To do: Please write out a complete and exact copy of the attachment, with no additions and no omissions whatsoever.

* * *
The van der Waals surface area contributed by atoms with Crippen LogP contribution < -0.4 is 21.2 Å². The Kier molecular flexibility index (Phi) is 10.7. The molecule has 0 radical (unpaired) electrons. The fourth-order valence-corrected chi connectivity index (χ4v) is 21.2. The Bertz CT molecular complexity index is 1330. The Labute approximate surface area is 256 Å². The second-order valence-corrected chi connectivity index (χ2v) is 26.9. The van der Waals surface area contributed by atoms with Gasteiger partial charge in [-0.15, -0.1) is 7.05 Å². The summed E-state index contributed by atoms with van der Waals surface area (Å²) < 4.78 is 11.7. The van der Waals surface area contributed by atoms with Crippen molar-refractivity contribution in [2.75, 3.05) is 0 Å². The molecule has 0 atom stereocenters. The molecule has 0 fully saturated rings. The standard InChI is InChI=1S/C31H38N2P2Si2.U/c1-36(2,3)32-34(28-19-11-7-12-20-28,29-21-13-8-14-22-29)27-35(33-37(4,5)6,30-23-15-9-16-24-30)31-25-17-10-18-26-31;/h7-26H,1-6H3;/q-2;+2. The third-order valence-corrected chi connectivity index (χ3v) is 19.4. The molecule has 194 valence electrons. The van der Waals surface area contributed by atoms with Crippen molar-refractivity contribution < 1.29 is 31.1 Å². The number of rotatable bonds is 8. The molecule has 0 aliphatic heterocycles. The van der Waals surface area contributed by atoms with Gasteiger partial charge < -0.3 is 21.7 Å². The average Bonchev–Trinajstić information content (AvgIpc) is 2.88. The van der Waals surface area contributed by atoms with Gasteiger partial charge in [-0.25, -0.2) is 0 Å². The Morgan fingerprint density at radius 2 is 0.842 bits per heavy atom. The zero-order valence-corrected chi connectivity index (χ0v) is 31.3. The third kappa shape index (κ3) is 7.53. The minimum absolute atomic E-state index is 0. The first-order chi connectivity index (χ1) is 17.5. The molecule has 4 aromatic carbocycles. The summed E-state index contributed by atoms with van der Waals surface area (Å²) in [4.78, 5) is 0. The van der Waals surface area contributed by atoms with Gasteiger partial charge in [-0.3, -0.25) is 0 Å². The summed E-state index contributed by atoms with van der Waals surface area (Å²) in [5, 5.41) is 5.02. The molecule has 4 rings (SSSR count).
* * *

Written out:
The van der Waals surface area contributed by atoms with Crippen LogP contribution < -0.4 is 21.2 Å². The Kier molecular flexibility index (Phi) is 10.7. The molecule has 0 radical (unpaired) electrons. The fourth-order valence-corrected chi connectivity index (χ4v) is 21.2. The Bertz CT molecular complexity index is 1330. The Labute approximate surface area is 256 Å². The second-order valence-corrected chi connectivity index (χ2v) is 26.9. The van der Waals surface area contributed by atoms with Gasteiger partial charge in [-0.15, -0.1) is 7.05 Å². The summed E-state index contributed by atoms with van der Waals surface area (Å²) < 4.78 is 11.7. The van der Waals surface area contributed by atoms with Crippen molar-refractivity contribution in [2.75, 3.05) is 0 Å². The molecule has 0 atom stereocenters. The molecule has 0 fully saturated rings. The standard InChI is InChI=1S/C31H38N2P2Si2.U/c1-36(2,3)32-34(28-19-11-7-12-20-28,29-21-13-8-14-22-29)27-35(33-37(4,5)6,30-23-15-9-16-24-30)31-25-17-10-18-26-31;/h7-26H,1-6H3;/q-2;+2. The third-order valence-corrected chi connectivity index (χ3v) is 19.4. The molecule has 194 valence electrons. The van der Waals surface area contributed by atoms with Crippen molar-refractivity contribution < 1.29 is 31.1 Å². The number of rotatable bonds is 8. The molecule has 0 aliphatic heterocycles. The van der Waals surface area contributed by atoms with Gasteiger partial charge < -0.3 is 21.7 Å². The average Bonchev–Trinajstić information content (AvgIpc) is 2.88. The van der Waals surface area contributed by atoms with Gasteiger partial charge in [-0.25, -0.2) is 0 Å². The Morgan fingerprint density at radius 2 is 0.842 bits per heavy atom. The zero-order valence-corrected chi connectivity index (χ0v) is 31.3. The third kappa shape index (κ3) is 7.53. The minimum absolute atomic E-state index is 0. The first-order chi connectivity index (χ1) is 17.5. The molecule has 4 aromatic carbocycles. The summed E-state index contributed by atoms with van der Waals surface area (Å²) in [4.78, 5) is 0. The van der Waals surface area contributed by atoms with Gasteiger partial charge in [-0.3, -0.25) is 0 Å². The summed E-state index contributed by atoms with van der Waals surface area (Å²) in [5, 5.41) is 5.02. The molecule has 4 rings (SSSR count).